Ron Paul says he's all in for the presidency, won't run again for Congress
Ron Paul, saying he has more support than in his previous two bids for the White House, says he won't run for reelection to Congress so he can focus all his energy on his run for president.
Rep. Ron Paul (R) of Texas says he will not run for reelection to Congress so he can concentrate on his third, and presumably final, run for president.
Congressman Paul telegraphed the announcement on his Facebook page on Tuesday and gave an exclusive interview with additional quotes to his local paper, The Facts.
“Big news! I have decided not to seek reelection for my House seat in 2012 and will focus all of my energy winning the presidency,” Paul said.
The 75-year-old Paul said his current bid for the White House is his strongest. “We have a lot more support right now,” he told The Facts. The outspoken former obstetrician is making his third run for the presidency. He ran as the Libertarian candidate in 1988 and battled John McCain for the GOP nomination in 2008.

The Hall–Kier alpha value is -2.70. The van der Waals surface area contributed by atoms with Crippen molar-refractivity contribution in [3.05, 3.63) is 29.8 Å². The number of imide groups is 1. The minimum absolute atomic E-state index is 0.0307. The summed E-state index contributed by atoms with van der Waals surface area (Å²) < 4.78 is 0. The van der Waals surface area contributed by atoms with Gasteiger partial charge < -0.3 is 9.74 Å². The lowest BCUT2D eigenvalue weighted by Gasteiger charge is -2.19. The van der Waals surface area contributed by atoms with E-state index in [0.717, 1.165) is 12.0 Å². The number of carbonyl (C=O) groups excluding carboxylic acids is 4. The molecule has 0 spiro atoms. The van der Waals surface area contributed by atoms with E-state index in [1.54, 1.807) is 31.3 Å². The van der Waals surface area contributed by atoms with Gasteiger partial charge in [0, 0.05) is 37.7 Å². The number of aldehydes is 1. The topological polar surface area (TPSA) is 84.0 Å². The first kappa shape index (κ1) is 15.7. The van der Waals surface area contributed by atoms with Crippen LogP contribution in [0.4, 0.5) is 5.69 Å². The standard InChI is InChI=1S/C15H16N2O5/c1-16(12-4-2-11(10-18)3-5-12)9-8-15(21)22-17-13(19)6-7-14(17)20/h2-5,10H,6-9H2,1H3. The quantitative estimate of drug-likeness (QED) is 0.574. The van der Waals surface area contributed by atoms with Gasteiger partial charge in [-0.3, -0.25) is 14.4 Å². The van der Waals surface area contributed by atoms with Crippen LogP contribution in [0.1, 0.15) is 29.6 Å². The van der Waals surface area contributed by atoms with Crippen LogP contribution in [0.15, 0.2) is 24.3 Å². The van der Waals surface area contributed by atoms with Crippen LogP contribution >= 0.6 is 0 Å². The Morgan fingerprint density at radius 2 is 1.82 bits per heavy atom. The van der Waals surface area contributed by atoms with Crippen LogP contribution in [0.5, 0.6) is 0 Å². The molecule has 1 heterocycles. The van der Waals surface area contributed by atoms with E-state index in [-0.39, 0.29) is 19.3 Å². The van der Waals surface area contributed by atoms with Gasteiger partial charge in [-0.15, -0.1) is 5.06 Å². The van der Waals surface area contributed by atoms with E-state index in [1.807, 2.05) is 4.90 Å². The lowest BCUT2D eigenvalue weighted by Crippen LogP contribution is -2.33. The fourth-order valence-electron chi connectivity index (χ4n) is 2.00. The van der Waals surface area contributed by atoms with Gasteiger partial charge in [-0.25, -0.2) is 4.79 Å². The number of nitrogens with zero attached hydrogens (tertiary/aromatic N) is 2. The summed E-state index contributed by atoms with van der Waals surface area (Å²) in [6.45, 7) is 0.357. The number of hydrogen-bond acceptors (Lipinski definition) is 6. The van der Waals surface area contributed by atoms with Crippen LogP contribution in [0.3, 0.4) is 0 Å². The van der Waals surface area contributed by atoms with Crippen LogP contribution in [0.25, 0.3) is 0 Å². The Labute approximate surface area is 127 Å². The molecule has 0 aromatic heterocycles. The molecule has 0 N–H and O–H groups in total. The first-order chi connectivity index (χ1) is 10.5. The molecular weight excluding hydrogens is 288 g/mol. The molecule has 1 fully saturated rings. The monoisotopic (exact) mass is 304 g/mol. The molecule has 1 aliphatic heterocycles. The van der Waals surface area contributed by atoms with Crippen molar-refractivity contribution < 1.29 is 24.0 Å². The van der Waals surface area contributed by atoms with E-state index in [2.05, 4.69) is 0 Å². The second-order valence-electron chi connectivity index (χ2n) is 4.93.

Paul said he already had spent twice the amount of time this year in the key Republican primary states of Iowa and New Hampshire than he did in 2008. And he has been a relatively strong fundraiser this year, having netted $4.5 million in the second quarter. That put his fundraising totals above other candidates like Tim Pawlenty and Newt Gingrich but well behind front-runner Mitt Romney.
The rise of the tea party gives a clear impetus to Paul’s candidacy. His themes of cutting the size of government, concern about the national debt, a non-interventionist foreign policy, and distrust of the Republican establishment in Washington all are shared by supporters of the tea party movement.
“Time has come around to where the people are agreeing with much of what I’ve been saying for 30 years,” Mr. Paul said on ABC’s Good Morning America when he announced his current run for the White House. “The time is right.”
At the South Carolina GOP debate in May, Paul claimed credit for helping launch the tea party movement when supporters of his last presidential bid raised more than $6 million on the Dec. 17 anniversary of the Boston Tea Party.
Paul was first elected to the House in 1976 and served four terms before leaving Congress. He ran again in 1996 and has held his seat since then. So his total time on the Hill is almost 24 years. “I felt it was better that I concentrate on one election,” Paul told his hometown paper. “It is about that time when I should change tactics.”
He left little doubt that his limited government message would not be changing. “I have been talking about this for years,” he told The Fact. “I will always be doing that. But not in the US Congress.”